Driver of Jet Truck Killed In Fiery Explosion at Michigan Air Show

Screenshot: YouTube/spencerhughes2255
Jet Truck Explosion Screenshot
Screenshot: YouTube/spencerhughes2255

Driver’s father says blown tire sparked fire in jet truck accident

A summer tradition was shrouded in tragedy after a jet-powered semi truck exploded on an airport runway, killing the driver.

40-year-old Chris Darnell, the pilot of 300+ mile per hour jet truck ‘Shockwave,’ was performing at the annual Battle Creek Field of Flight Air Show and Balloon Festival on Saturday when his truck exploded. Spectator video captured a large ball of fire as two aircraft that were racing the truck flew above.

According to Chris Darnell’s father, Neal, who spoke with the Associated Press, a tire “came apart” and ruptured the fuel tank, which sparked the fire. “It happened so quickly that Chris didn’t even have time to react,” he said.

In a somber Facebook post written the night of the explosion, Neal Darnell said the fire was caused by a mechanical failure and that no one else was involved. “Just one month ago, Chris turned 40,” wrote Neal Darnell. “He was so well loved by everyone who knew him. Chris so loved the Air Show business. He was ‘Living the Dream’ as he said.” He said funeral arrangements were underway. A GoFundMe page has been set up to assist the family.

According to the Shockwave Jet Truck website, the truck was modified with three J34-48 Pratt & Whitney Jet Engines, making it capable of reaching speeds of 350 miles per hour. The truck had been a staple at air shows and festivals around North America and delighted spectators for years. A biography on the website for Chris Darnell says he had been involved in motorsports his entire life. He leaves behind a wife and two children.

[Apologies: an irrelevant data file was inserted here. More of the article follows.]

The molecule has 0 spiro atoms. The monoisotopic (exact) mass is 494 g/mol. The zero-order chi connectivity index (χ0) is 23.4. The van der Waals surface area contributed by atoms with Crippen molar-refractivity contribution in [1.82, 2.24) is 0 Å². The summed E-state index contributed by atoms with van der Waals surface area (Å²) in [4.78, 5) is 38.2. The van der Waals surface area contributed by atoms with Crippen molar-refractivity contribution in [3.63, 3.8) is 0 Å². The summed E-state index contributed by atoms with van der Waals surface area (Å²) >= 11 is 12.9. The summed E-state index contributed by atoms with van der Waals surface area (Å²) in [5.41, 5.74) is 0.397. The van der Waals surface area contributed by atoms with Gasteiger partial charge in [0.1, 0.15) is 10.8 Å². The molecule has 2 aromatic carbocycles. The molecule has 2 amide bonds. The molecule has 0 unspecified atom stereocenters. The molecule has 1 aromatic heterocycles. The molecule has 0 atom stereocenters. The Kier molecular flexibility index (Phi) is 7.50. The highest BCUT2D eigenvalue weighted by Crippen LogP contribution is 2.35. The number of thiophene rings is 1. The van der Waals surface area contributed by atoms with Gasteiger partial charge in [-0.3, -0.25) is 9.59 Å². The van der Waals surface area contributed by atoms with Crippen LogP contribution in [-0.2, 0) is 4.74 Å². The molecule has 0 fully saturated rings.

1 Comment on Driver of Jet Truck Killed In Fiery Explosion at Michigan Air Show

  1. A couple things need to be address here. As I understand it, the tires were common truck tires, shaved smooth. I’m pretty sure there are NO truck tires that are rated for much more than 100MPH. True, shaving them reduces mass… but I wonder if there is any testing done on these and a few other 200+ mph cars doing this? Second, Looking at the chassis on some of these, I do see where fabrication could be done a bit better for driver protection. Ture that the cage has to be certified in some 1/4 cars, but does that include these exhibition cars? Also wondering what certification is done for chassis safety around the entire driver area?

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